He left all discussion of combating naturally-occurring viruses to the health and human services secretary, Alex M. Azar II, who would run a cabinet-level “steering committee” on managing such threats. It turned out to be a classic Washington solution — a bureaucratic structure that had all the right buzz words and none of the resources or authority to fill the gaping holes in the system that one government report after another, across three administrations, had warned about.
“What happened is what often happens,” Condoleezza Rice, the former secretary of state, said on Tuesday in a briefing sponsored by the Hoover Institution. “There’s a curve where we get mobilized and then we forget.” She added, “After this is over, we need to look at whether we need some more permanent structure on the pandemic side,” akin to the creation of the National Counterterrorism Center after Sept. 11, which built partnerships and networks across the government and around the globe.
It is easy to understand why: For three decades, there has been a well-funded defense lobbying establishment for spending billions setting up a land- and space-based sensor system to detect adversary missile launches, and comparatively little push to build a global surveillance system for emerging viruses. Even if there was, countries around the world often have an interest in denying the facts — the essential problem Mr. Trump and his aides complain about when they, accurately, blame China for sharing far too little data about what was happening in Wuhan, where the virus was first detected.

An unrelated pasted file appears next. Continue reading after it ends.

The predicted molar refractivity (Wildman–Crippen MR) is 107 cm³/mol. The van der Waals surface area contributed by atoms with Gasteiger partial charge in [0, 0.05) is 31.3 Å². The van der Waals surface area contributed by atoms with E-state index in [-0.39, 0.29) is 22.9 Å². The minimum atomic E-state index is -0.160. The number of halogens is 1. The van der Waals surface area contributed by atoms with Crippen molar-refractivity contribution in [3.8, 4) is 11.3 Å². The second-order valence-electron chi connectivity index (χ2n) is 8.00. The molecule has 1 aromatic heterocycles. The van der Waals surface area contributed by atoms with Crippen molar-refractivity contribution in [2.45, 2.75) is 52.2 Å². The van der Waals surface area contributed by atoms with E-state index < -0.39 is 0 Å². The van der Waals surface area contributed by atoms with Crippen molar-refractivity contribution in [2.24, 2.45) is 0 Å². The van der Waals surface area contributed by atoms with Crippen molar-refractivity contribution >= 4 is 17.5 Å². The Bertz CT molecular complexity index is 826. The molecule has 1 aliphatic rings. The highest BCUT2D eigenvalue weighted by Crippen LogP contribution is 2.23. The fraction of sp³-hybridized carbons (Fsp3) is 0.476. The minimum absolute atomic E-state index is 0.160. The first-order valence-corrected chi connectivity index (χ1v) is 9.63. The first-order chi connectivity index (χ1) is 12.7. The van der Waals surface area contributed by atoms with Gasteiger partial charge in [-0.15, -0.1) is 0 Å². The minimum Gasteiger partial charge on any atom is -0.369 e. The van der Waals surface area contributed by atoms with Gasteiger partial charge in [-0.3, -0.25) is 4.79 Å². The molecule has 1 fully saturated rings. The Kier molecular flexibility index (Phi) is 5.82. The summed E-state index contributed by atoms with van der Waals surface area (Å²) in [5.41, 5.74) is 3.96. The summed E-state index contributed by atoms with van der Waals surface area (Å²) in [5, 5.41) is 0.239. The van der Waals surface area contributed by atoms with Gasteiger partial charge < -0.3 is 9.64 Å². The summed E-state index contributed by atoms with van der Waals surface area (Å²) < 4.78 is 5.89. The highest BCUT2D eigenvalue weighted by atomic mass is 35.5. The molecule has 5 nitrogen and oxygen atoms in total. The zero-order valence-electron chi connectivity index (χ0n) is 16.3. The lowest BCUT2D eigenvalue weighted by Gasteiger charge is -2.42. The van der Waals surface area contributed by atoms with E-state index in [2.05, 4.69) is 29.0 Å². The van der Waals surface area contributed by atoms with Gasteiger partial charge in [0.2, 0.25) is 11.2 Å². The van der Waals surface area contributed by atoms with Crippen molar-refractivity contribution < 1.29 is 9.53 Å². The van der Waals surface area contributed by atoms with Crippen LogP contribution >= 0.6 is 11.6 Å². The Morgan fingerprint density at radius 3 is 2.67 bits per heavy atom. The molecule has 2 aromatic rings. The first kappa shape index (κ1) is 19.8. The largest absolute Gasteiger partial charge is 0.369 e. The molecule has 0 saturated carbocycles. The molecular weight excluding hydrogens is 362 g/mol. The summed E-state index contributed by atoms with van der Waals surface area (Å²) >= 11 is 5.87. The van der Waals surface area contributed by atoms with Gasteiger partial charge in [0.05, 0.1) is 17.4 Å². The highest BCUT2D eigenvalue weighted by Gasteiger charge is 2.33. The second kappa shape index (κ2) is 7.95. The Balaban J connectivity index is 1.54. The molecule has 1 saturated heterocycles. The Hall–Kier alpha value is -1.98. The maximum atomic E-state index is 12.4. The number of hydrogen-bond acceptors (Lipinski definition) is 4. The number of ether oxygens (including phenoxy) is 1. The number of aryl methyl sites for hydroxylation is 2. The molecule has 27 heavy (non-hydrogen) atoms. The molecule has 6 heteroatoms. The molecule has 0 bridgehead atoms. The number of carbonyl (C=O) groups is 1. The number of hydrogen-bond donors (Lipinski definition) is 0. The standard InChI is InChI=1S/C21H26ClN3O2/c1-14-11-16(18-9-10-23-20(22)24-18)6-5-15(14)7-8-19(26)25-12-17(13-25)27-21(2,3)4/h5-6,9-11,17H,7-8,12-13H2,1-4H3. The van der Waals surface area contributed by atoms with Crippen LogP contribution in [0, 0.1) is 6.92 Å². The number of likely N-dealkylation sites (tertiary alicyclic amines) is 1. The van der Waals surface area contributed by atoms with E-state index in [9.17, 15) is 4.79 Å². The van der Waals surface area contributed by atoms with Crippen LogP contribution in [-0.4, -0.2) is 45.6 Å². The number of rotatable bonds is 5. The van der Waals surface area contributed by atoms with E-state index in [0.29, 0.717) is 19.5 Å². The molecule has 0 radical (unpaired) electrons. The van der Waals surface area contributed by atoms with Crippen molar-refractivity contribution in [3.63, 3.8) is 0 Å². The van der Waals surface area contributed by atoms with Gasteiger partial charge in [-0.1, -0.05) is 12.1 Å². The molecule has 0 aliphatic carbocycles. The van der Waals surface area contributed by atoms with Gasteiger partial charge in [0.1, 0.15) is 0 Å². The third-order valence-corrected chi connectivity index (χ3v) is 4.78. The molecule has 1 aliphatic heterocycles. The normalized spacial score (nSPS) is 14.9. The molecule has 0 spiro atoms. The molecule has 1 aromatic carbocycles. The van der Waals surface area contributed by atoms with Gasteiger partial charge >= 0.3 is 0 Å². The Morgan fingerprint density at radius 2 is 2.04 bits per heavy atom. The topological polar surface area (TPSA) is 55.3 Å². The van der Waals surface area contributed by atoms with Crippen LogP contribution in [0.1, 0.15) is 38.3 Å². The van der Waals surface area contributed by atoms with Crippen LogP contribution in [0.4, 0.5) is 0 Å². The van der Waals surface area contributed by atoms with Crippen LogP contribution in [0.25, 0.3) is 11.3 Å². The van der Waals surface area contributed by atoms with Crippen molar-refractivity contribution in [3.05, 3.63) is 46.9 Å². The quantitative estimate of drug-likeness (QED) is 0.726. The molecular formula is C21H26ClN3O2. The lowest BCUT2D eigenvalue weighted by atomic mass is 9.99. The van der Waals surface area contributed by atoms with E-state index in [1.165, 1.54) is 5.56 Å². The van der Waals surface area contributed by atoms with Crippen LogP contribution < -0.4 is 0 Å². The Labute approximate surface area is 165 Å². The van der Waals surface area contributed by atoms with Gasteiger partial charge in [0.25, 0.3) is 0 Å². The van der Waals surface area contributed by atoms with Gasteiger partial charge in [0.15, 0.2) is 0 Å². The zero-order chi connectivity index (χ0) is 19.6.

The resulting chaos is evident in reading the email exchanges of the “Red Dawn” group of elite infectious disease experts and government health officials, who from January to March were grappling in the dark to understand what kind of threat was headed to American shores, and where it would land.
Their warnings read a bit like the private messages to President Franklin D. Roosevelt from Joseph C. Grew, the American ambassador to Japan, in the years leading to Pearl Harbor. Both sensed what was coming but failed to figure out how to stop it. Such warnings became part of the congressional inquiry into Pearl Harbor — which contributed to the National Security Act in 1947 that created the Defense Department and, over time, the C.I.A.
In recent weeks, Representative Adam B. Schiff, Democrat of California, who served as the manager for impeachment, has talked about a similar investigation run by the House Intelligence Committee, which he oversees. Mr. Trump, who has made no secret of how he despises Mr. Schiff, immediately dismissed the idea. But some kind of investigation seems inevitable, and when it happens, the big question may be whether America First accelerated this crisis, making it harder to manage — and in coming months, harder to introduce treatments and vaccines.